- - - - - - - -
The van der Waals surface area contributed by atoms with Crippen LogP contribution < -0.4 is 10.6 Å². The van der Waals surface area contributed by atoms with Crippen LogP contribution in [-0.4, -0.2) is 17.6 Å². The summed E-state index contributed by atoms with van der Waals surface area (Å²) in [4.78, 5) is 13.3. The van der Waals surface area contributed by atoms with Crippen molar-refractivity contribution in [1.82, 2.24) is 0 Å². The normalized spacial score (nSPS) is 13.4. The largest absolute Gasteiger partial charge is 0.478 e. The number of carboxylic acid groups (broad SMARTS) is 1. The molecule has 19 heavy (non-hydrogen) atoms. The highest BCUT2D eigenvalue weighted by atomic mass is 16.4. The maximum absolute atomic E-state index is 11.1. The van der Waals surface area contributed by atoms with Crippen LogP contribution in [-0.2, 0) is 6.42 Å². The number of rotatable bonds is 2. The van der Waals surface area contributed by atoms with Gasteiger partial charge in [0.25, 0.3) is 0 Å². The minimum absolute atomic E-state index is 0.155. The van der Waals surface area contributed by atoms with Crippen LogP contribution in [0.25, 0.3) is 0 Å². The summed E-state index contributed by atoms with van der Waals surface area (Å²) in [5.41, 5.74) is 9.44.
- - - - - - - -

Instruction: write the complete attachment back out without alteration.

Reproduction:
The van der Waals surface area contributed by atoms with Crippen LogP contribution < -0.4 is 10.6 Å². The van der Waals surface area contributed by atoms with Crippen LogP contribution in [-0.4, -0.2) is 17.6 Å². The summed E-state index contributed by atoms with van der Waals surface area (Å²) in [4.78, 5) is 13.3. The van der Waals surface area contributed by atoms with Crippen molar-refractivity contribution in [1.82, 2.24) is 0 Å². The normalized spacial score (nSPS) is 13.4. The largest absolute Gasteiger partial charge is 0.478 e. The number of carboxylic acid groups (broad SMARTS) is 1. The molecule has 19 heavy (non-hydrogen) atoms. The highest BCUT2D eigenvalue weighted by atomic mass is 16.4. The maximum absolute atomic E-state index is 11.1. The van der Waals surface area contributed by atoms with Crippen LogP contribution in [-0.2, 0) is 6.42 Å². The number of rotatable bonds is 2. The van der Waals surface area contributed by atoms with Gasteiger partial charge in [0.25, 0.3) is 0 Å². The minimum absolute atomic E-state index is 0.155. The van der Waals surface area contributed by atoms with Crippen LogP contribution in [0.25, 0.3) is 0 Å². The summed E-state index contributed by atoms with van der Waals surface area (Å²) in [5.41, 5.74) is 9.44.